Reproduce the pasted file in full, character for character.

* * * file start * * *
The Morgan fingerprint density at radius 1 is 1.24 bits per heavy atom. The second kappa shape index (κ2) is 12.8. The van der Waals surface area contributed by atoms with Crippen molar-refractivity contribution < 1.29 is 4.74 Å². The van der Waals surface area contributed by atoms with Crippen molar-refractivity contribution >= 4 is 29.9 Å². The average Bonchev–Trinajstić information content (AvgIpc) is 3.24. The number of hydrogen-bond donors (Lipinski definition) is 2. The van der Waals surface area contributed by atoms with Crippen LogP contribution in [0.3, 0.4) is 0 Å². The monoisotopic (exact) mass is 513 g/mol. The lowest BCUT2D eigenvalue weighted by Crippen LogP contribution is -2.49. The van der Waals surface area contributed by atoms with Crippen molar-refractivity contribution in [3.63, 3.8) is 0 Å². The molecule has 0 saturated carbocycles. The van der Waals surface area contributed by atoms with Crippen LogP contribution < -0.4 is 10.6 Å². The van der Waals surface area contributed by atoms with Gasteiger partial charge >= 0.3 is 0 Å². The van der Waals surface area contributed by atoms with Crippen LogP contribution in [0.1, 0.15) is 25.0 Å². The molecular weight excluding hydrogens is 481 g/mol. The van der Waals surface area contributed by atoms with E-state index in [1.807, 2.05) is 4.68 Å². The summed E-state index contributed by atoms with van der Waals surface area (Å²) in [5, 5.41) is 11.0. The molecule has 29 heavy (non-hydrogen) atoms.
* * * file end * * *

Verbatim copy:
The Morgan fingerprint density at radius 1 is 1.24 bits per heavy atom. The second kappa shape index (κ2) is 12.8. The van der Waals surface area contributed by atoms with Crippen molar-refractivity contribution < 1.29 is 4.74 Å². The van der Waals surface area contributed by atoms with Crippen molar-refractivity contribution >= 4 is 29.9 Å². The average Bonchev–Trinajstić information content (AvgIpc) is 3.24. The number of hydrogen-bond donors (Lipinski definition) is 2. The van der Waals surface area contributed by atoms with Crippen LogP contribution in [0.3, 0.4) is 0 Å². The monoisotopic (exact) mass is 513 g/mol. The lowest BCUT2D eigenvalue weighted by Crippen LogP contribution is -2.49. The van der Waals surface area contributed by atoms with Crippen molar-refractivity contribution in [3.63, 3.8) is 0 Å². The molecule has 0 saturated carbocycles. The van der Waals surface area contributed by atoms with Crippen LogP contribution < -0.4 is 10.6 Å². The van der Waals surface area contributed by atoms with Gasteiger partial charge >= 0.3 is 0 Å². The van der Waals surface area contributed by atoms with Crippen LogP contribution in [0.1, 0.15) is 25.0 Å². The molecular weight excluding hydrogens is 481 g/mol. The van der Waals surface area contributed by atoms with E-state index in [1.807, 2.05) is 4.68 Å². The summed E-state index contributed by atoms with van der Waals surface area (Å²) in [5, 5.41) is 11.0. The molecule has 29 heavy (non-hydrogen) atoms.